2,500 new teachers struggle to get a job
Almost 2,500 newly-qualified teachers in Northern Ireland have been left struggling to find work while schools use retired staff for substitute cover, a hard-hitting report has revealed.
Bringing older teachers out of retirement to return to the classroom is wasting about £6m a year of public money, the probe by a spending watchdog revealed. The total cost of providing cover for sick or absent staff in our schools has soared from £38m in 2000-01 to £66m in 2008-09.
Massive savings could have been made if newly qualified teachers were used as substitute teachers, a review by the Public Accounts Committee (PAC) added.
The authors of the report said they were “aghast” many schools still favour prematurely retired teachers over their newly-qualified counterparts — and severely rapped the Department of Education for failing to tackle the issue.
MLAs said it was a “tragedy” not just for young teachers but for the schools system — “running counter to a dynamic teaching workforce”.
Their investigation further revealed that although pay for longer-term cover over 20 days is capped, many schools dig into their own budgets to ‘top up’ the payments, again increasing the cost to the taxpayer.
The Stormont body said it is “especially concerned” over the re-employment of teachers given some had retired on the grounds of “efficiency discharge” — expected to save taxpayers’ money.
During the 2008-09 year, 33 such teachers were re-employed to provide cover and the department admitted 22 were former principals and five were former vice-principals.
The report also disclosed that seven years after promising to use a new computerised system at a cost of £1.1m, it is still not fully operational.
Committee chair Paul Maskey said: “With nearly 2,500 newly qualified teachers desperately seeking teaching opportunities, this is a tragedy for our young teachers.
“But what makes this even more reprehensible is that we were told that we could have saved £6m in 2008-09 alone if newly qualified teachers instead of prematurely retired teachers had provided cover.”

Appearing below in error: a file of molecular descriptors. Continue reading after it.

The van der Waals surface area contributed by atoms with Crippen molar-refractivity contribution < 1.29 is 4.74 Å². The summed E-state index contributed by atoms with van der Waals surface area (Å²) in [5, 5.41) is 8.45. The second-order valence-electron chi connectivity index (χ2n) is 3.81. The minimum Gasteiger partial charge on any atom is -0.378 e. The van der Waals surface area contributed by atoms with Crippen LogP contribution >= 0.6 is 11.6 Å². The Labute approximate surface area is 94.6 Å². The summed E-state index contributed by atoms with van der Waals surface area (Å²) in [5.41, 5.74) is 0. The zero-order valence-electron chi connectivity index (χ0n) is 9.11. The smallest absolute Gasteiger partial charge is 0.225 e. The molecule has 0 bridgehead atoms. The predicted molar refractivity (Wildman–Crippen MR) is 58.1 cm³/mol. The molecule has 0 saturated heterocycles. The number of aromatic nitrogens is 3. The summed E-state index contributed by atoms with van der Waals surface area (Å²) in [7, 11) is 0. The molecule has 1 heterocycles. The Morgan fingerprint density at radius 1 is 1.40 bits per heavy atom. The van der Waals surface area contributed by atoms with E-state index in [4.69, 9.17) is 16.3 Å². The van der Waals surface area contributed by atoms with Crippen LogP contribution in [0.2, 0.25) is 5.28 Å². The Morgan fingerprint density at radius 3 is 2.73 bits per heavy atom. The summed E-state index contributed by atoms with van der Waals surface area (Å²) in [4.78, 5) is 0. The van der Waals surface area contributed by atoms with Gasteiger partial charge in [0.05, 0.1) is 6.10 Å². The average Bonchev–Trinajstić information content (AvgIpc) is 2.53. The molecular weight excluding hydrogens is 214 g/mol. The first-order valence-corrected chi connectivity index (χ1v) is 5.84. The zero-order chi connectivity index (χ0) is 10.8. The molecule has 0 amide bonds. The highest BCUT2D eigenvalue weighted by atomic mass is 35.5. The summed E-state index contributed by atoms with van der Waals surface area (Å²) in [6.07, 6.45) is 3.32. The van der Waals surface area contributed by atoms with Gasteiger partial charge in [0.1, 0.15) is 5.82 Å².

Committee members also said they were “staggered” that there are nearly 800 different categories for recording the reasons for substitution — yet more than half of them were lumped together under either “vacant posts” and “other”.
“We were extremely unhappy with how schools record the reasons they need substitute cover,” Mr Maskey added. “There is no standard method of recording and the system, planned for implementation in 2005, is still not fully meeting the needs of all schools which has hindered the ability of the department and the schools sector to properly manage the demand for substitution cover.”
The committee said while it would not be desirable to completely eliminate the use of prematurely retired teachers, which would also breach age discrimination legislation, it made little sense that newly qualified teachers “are kept out of the system.
“This runs counter to what a dynamic teaching workforce should be about”.
Mr Maskey added: “The department, which has responsibility for this issue, did not show the will, following the previous report, to ensure that any teachers who had benefited from enhanced settlements, in particular, were barred from subsequent re-employment as a substitute teacher.”
A spokesman for the Department of Education said: “We welcome the publication of the report and will consider the committee’s recommendations fully. We note the contents of the report and a detailed statement will be prepared which will set out the considered response to the issues raised.”